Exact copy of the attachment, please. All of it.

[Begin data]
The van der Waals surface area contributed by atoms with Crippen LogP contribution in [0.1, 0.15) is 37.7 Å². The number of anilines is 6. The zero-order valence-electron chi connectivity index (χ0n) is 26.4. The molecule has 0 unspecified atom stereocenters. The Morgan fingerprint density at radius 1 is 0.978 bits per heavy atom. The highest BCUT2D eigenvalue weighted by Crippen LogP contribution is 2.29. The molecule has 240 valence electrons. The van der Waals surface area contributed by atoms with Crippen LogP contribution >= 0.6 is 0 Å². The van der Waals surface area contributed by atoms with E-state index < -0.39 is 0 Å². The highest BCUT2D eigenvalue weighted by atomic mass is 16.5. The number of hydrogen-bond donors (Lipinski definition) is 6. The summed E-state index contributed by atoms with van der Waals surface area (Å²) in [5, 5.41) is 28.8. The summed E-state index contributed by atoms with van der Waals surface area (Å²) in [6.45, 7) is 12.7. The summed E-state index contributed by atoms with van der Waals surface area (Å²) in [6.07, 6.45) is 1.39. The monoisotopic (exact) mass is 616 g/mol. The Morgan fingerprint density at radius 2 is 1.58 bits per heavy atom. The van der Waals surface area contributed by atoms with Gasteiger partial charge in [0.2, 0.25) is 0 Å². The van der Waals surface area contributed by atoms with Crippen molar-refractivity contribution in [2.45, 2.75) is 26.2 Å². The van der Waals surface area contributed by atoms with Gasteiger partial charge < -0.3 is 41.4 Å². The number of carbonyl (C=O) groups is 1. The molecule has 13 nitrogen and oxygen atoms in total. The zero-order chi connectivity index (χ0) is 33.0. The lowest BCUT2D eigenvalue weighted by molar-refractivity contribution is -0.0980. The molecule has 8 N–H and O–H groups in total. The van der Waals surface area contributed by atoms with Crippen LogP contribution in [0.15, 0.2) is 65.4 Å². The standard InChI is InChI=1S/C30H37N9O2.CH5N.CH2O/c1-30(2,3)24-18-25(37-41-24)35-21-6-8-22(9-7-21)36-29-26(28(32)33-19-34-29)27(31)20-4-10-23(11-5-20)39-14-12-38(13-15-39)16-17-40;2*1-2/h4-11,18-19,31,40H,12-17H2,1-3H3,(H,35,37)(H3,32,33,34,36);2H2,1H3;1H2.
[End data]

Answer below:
The van der Waals surface area contributed by atoms with Crippen LogP contribution in [0.1, 0.15) is 37.7 Å². The number of anilines is 6. The zero-order valence-electron chi connectivity index (χ0n) is 26.4. The molecule has 0 unspecified atom stereocenters. The Morgan fingerprint density at radius 1 is 0.978 bits per heavy atom. The highest BCUT2D eigenvalue weighted by Crippen LogP contribution is 2.29. The molecule has 240 valence electrons. The van der Waals surface area contributed by atoms with Crippen LogP contribution >= 0.6 is 0 Å². The van der Waals surface area contributed by atoms with E-state index < -0.39 is 0 Å². The highest BCUT2D eigenvalue weighted by atomic mass is 16.5. The number of hydrogen-bond donors (Lipinski definition) is 6. The summed E-state index contributed by atoms with van der Waals surface area (Å²) in [5, 5.41) is 28.8. The summed E-state index contributed by atoms with van der Waals surface area (Å²) in [6.45, 7) is 12.7. The summed E-state index contributed by atoms with van der Waals surface area (Å²) in [6.07, 6.45) is 1.39. The monoisotopic (exact) mass is 616 g/mol. The Morgan fingerprint density at radius 2 is 1.58 bits per heavy atom. The van der Waals surface area contributed by atoms with Gasteiger partial charge in [0.2, 0.25) is 0 Å². The van der Waals surface area contributed by atoms with Crippen molar-refractivity contribution in [2.45, 2.75) is 26.2 Å². The van der Waals surface area contributed by atoms with Gasteiger partial charge < -0.3 is 41.4 Å². The number of carbonyl (C=O) groups is 1. The molecule has 13 nitrogen and oxygen atoms in total. The zero-order chi connectivity index (χ0) is 33.0. The lowest BCUT2D eigenvalue weighted by molar-refractivity contribution is -0.0980. The molecule has 8 N–H and O–H groups in total. The van der Waals surface area contributed by atoms with Crippen LogP contribution in [0.15, 0.2) is 65.4 Å². The standard InChI is InChI=1S/C30H37N9O2.CH5N.CH2O/c1-30(2,3)24-18-25(37-41-24)35-21-6-8-22(9-7-21)36-29-26(28(32)33-19-34-29)27(31)20-4-10-23(11-5-20)39-14-12-38(13-15-39)16-17-40;2*1-2/h4-11,18-19,31,40H,12-17H2,1-3H3,(H,35,37)(H3,32,33,34,36);2H2,1H3;1H2.